Therapeutic Targeting of Hypoxia and HIFs in Cancer. Dr Burga Kalz Fuller from US distributor HypOxygen has summarised this study that outlines the Hallmarks of Cancer.

“Tumour hypoxia and HIFs affect most of the cancer hallmarks… and contribute to chemo- and radiotherapy resistance.” In their review from 2016, Wigerup, Pahlman and Bexell of Lund University in Sweden discuss how hypoxia inducible factors HIFs regulate the hypoxic microenvironment in cancer, and the therapeutic strategies that are being developed to improve patients’ prognosis. Dr. Sven Pahlman’s lab has been using the H35 Hypoxystation for more than 5 years, to research SCLC and neuroblastoma, and their data is contributing to the understanding of the role of oxygen levels in the progression of cancer.

Hypoxia and HIF-1α and 2α expression in cancer usually signify a worse prognosis, but most hypoxia-induced transcriptional, translational, and epigenetic changes are cell-type specific. Many effects engendered by hypoxia are mediated directly or indirectly via HIF pathways, and most are causative of the iconic “Hallmarks of Cancer” that Hanahan and Weinberg introduced in 2000 and expanded in 2011. Hypoxia induces increased autophagy, apoptosis, and aberrant cell proliferation; neoangiogenesis mediated by VEGF and PDGF-β; proliferation of cancer stem cells; metabolic reprogramming to satisfy energy and synthetic requirements in proliferating cells; modulation of inflammation and immune responses; genomic instability through increased mutagenesis and diminished DNA repair; and metastasis as hypoxia induces epithelial-to-mesenchymal transition and degradation of the extracellular matrix. Assaying the relationship between hypoxia and the Hallmarks of Cancer benefits significantly from the physiological atmosphere mimicked in the Hypoxystation, a closed-culture hypoxia workstation controlling gasses, temperature and humidity.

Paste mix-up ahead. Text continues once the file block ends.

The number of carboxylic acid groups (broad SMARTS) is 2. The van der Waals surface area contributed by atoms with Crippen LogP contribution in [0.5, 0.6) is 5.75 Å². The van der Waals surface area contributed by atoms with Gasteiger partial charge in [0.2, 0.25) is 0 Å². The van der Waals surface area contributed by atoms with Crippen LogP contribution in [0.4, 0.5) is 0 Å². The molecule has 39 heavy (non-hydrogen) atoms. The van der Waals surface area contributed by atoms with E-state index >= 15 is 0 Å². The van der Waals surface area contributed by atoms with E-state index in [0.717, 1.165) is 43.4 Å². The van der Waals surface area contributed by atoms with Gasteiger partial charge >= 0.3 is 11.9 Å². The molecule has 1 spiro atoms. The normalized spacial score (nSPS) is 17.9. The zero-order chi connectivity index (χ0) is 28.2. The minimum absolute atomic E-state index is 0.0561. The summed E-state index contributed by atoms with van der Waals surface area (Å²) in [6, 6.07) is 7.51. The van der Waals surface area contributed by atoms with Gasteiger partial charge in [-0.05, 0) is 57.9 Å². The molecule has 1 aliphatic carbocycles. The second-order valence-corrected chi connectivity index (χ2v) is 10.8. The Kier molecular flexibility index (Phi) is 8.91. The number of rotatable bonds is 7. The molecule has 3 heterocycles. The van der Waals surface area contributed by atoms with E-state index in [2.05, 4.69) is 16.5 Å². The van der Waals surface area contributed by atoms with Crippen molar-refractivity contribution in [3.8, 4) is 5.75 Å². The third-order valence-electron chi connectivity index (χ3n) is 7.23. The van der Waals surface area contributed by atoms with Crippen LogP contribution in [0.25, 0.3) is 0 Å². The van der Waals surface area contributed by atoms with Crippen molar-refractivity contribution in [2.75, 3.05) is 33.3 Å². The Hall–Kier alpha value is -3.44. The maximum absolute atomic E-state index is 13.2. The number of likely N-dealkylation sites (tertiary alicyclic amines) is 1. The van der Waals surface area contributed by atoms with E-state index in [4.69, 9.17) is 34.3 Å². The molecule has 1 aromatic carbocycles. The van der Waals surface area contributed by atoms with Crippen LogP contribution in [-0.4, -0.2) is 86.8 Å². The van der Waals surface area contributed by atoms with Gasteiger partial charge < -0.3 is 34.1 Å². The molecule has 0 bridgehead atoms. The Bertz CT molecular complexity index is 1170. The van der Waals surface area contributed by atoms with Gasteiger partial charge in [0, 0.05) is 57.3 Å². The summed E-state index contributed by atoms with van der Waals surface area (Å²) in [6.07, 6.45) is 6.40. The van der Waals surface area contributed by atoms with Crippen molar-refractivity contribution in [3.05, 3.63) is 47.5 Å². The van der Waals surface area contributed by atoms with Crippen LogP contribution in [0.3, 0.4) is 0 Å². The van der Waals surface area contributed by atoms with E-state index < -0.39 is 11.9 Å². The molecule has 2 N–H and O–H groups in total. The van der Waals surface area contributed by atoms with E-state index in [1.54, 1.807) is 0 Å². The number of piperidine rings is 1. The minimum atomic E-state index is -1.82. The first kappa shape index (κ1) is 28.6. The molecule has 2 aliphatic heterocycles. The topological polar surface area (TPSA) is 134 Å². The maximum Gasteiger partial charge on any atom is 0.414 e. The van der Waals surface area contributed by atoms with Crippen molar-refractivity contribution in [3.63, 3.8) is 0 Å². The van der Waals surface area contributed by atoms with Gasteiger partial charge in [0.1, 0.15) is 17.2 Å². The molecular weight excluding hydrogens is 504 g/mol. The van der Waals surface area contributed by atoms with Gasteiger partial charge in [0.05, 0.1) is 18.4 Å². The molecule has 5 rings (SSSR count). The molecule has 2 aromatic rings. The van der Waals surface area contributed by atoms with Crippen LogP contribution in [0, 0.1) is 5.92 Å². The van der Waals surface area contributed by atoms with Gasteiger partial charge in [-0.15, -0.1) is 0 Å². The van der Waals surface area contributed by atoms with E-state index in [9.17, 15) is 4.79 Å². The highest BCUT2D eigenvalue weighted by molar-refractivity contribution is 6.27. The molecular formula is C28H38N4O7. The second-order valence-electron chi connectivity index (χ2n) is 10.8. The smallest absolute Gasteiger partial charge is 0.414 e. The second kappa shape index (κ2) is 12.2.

Visit Don Whitley Scientific and HypOxygen at

Keystone Adaptations to Hypoxia and Tumour Metabolism

Location: Whistler, BC  Date: 5th – 9th March

Sven Pahlman


In their review, Wigerup and Pahlman describe the role tumour hypoxia plays for cancer therapy and treatment resistance, as oxygen levels, production of reactive oxygen species ROS, and HIF activity are intertwined actors in the cancer battle. Any and all effects of hypoxia are cell-type specific; however, numerous studies indicate that HIF’s mediate chemoresistance, suggesting that HIF-1 and 2 inhibitors can effectively support cancer therapy. The authors state that “since hypoxia is a hallmark of solid tumours and mediates aggressive, metastatic, and resistant disease, it is arguably one of the most attractive therapeutic targets in cancer.” Strategies selectively targeting hypoxia for cancer therapy include hypoxia-activated prodrugs; inhibitors of HIF mRNA and protein expression; and inhibitors of downstream HIF signalling pathways such as VEGF. Effective drug research relies on authentic replication of the hypoxic environment for cell culture: the Hypoxystation used in the Pahlman lab is able to accommodate long-term assays with sterile steam humidification and HEPA clean air. The Hypoxystation concept “Choose your Atmosphere – Define your Environment” is the best way to ensure cell culture reflects physiology in cancer research and therapy.

Hypoxia is at the heart of the Hallmarks of Cancer, and results such as these from the Pahlman lab make the cancer research community hopeful that “HIF inhibition is likely to be a powerful therapeutic approach” to eradicate cancer.

 

Hallmarks of Cancer

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MEDLAB 2017

Export representatives from Don Whitley Scientific have been at MEDLAB 2017, an international conference in Dubai that is one of the biggest exhibitions for the Middle East healthcare industry. Formerly the event was a joint venture with Arab Health, but MEDLAB is now its own independent event. Don Whitley Scientific had exhibition stand at the event which displayed a Whitley A35 Anaerobic Workstation and the Whitley Jar Gassing System.